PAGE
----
Most recently eyes have turned to Spain, who’ve been offering monthly payments to the nation’s poorest families since June 2020. Payments support 850,000 households across the nation, giving researchers the chance to observe impacts on a much larger scale. Although it’s not an official trial, the trends that arise are likely to contribute to future UBI discussions anyway.

What we can learn in the UK

Could the same, then, also be said of the UK over the last year? The country’s economic response to the pandemic has been patchy: a cancelled-then-uncancelled furlough scheme and a self-employed support package together left three million excluded since March 2020. Unlike a blanket UBI policy, the nation’s financial plan functions more like a guaranteed minimum income scheme in reverse. Guaranteed minimum income provides cash to specific communities below the poverty line, reducing income inequality through a direct approach (and, by proxy, supporting marginalised groups who are often overrepresented at the bottom of the income spectrum, such as BIPOC or disabled people). Both standardise and improve quality of life, the latter is simply a more direct approach. UK support is also direct: set as a capped percentage of previous income, keeping high earners high and low earners low. However, there are still lessons to be learned.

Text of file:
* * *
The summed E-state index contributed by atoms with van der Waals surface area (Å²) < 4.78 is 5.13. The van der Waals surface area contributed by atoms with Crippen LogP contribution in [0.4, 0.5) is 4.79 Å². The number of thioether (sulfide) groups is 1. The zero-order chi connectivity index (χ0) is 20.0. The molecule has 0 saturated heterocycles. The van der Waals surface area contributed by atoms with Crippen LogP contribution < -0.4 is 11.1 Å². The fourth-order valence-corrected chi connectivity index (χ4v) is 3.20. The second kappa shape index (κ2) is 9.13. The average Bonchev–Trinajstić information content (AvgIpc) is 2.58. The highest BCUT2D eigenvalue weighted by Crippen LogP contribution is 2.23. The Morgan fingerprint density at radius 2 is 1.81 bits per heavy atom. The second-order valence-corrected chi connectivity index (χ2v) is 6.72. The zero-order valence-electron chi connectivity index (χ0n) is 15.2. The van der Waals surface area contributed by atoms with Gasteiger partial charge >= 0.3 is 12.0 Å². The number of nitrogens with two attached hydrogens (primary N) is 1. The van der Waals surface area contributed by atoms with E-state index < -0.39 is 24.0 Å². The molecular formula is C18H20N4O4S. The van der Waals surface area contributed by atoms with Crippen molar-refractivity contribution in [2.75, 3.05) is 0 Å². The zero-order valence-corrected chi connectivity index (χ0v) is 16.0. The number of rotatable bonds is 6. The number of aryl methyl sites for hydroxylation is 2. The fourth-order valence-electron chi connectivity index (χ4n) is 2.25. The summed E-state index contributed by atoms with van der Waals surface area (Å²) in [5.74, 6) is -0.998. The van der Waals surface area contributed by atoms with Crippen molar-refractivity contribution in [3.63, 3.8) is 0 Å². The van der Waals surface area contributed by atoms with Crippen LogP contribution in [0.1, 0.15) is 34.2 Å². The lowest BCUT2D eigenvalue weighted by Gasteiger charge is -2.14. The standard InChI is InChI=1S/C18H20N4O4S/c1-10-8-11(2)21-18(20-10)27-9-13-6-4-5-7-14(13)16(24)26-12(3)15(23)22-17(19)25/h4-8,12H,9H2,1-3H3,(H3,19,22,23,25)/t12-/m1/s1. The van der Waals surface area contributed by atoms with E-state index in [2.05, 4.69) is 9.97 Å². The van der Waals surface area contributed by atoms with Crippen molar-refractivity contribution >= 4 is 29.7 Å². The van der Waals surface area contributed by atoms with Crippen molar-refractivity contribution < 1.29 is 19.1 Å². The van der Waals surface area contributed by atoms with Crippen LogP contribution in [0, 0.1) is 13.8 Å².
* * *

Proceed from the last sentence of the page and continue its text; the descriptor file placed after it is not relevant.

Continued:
Critics say guaranteed income discourages work. However, the UK furlough scheme, which quite literally paid people not to work, has proven the opposite to be true. Within a month of the first lockdown a million people volunteered to help the NHS and over 4000 mutual aid groups were formed. When given complete agency over their daily lives, it seems people don’t become lazy and selfish just because their financial needs are met. This corroborates the consistent findings that UBI doesn’t majorly affect employment efforts.